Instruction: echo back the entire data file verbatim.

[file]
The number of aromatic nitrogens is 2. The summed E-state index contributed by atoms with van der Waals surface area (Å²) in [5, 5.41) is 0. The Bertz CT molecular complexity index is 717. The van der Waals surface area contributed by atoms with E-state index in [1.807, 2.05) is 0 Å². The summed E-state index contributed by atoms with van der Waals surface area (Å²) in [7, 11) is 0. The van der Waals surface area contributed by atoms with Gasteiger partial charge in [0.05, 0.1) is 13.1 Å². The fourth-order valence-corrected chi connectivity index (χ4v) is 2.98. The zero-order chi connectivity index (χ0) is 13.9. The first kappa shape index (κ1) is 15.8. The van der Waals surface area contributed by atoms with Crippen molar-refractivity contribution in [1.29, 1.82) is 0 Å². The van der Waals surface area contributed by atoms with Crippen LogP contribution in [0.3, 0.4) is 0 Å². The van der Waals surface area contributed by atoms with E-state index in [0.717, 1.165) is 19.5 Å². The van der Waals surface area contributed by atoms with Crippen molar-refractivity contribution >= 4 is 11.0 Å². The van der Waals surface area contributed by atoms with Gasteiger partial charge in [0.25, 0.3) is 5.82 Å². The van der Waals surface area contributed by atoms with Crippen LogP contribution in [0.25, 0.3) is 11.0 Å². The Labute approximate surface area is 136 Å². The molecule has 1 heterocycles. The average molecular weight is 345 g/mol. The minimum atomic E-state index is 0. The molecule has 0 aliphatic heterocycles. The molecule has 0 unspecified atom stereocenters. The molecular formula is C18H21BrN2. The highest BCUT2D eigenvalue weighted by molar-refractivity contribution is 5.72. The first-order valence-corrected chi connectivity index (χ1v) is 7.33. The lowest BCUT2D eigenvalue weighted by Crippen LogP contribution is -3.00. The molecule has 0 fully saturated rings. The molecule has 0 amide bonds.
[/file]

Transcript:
The number of aromatic nitrogens is 2. The summed E-state index contributed by atoms with van der Waals surface area (Å²) in [5, 5.41) is 0. The Bertz CT molecular complexity index is 717. The van der Waals surface area contributed by atoms with E-state index in [1.807, 2.05) is 0 Å². The summed E-state index contributed by atoms with van der Waals surface area (Å²) in [7, 11) is 0. The van der Waals surface area contributed by atoms with Gasteiger partial charge in [0.05, 0.1) is 13.1 Å². The fourth-order valence-corrected chi connectivity index (χ4v) is 2.98. The zero-order chi connectivity index (χ0) is 13.9. The first kappa shape index (κ1) is 15.8. The van der Waals surface area contributed by atoms with Crippen molar-refractivity contribution in [1.29, 1.82) is 0 Å². The van der Waals surface area contributed by atoms with Crippen LogP contribution in [0.3, 0.4) is 0 Å². The van der Waals surface area contributed by atoms with E-state index in [0.717, 1.165) is 19.5 Å². The van der Waals surface area contributed by atoms with Crippen molar-refractivity contribution >= 4 is 11.0 Å². The van der Waals surface area contributed by atoms with Gasteiger partial charge in [0.25, 0.3) is 5.82 Å². The van der Waals surface area contributed by atoms with Crippen LogP contribution in [0.25, 0.3) is 11.0 Å². The Labute approximate surface area is 136 Å². The molecule has 1 heterocycles. The average molecular weight is 345 g/mol. The minimum atomic E-state index is 0. The molecule has 0 aliphatic heterocycles. The molecule has 0 unspecified atom stereocenters. The molecular formula is C18H21BrN2. The highest BCUT2D eigenvalue weighted by molar-refractivity contribution is 5.72. The first-order valence-corrected chi connectivity index (χ1v) is 7.33. The lowest BCUT2D eigenvalue weighted by Crippen LogP contribution is -3.00. The molecule has 0 fully saturated rings. The molecule has 0 amide bonds.